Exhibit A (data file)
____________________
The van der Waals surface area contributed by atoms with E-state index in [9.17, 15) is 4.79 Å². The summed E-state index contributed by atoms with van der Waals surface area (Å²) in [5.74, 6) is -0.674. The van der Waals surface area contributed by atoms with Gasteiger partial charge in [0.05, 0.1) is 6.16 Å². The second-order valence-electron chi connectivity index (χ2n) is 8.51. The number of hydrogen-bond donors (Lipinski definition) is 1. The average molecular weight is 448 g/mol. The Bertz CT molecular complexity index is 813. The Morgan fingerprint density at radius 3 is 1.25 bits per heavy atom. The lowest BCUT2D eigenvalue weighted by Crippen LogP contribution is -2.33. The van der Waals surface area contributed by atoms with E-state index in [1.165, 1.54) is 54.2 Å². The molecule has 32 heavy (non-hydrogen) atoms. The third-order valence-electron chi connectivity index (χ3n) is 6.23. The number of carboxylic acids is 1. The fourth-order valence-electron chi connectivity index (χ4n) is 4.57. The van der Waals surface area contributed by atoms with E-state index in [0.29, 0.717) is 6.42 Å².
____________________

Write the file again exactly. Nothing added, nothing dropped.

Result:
The van der Waals surface area contributed by atoms with E-state index in [9.17, 15) is 4.79 Å². The summed E-state index contributed by atoms with van der Waals surface area (Å²) in [5.74, 6) is -0.674. The van der Waals surface area contributed by atoms with Gasteiger partial charge in [0.05, 0.1) is 6.16 Å². The second-order valence-electron chi connectivity index (χ2n) is 8.51. The number of hydrogen-bond donors (Lipinski definition) is 1. The average molecular weight is 448 g/mol. The Bertz CT molecular complexity index is 813. The Morgan fingerprint density at radius 3 is 1.25 bits per heavy atom. The lowest BCUT2D eigenvalue weighted by Crippen LogP contribution is -2.33. The van der Waals surface area contributed by atoms with E-state index in [1.165, 1.54) is 54.2 Å². The molecule has 32 heavy (non-hydrogen) atoms. The third-order valence-electron chi connectivity index (χ3n) is 6.23. The number of carboxylic acids is 1. The fourth-order valence-electron chi connectivity index (χ4n) is 4.57. The van der Waals surface area contributed by atoms with E-state index in [0.29, 0.717) is 6.42 Å².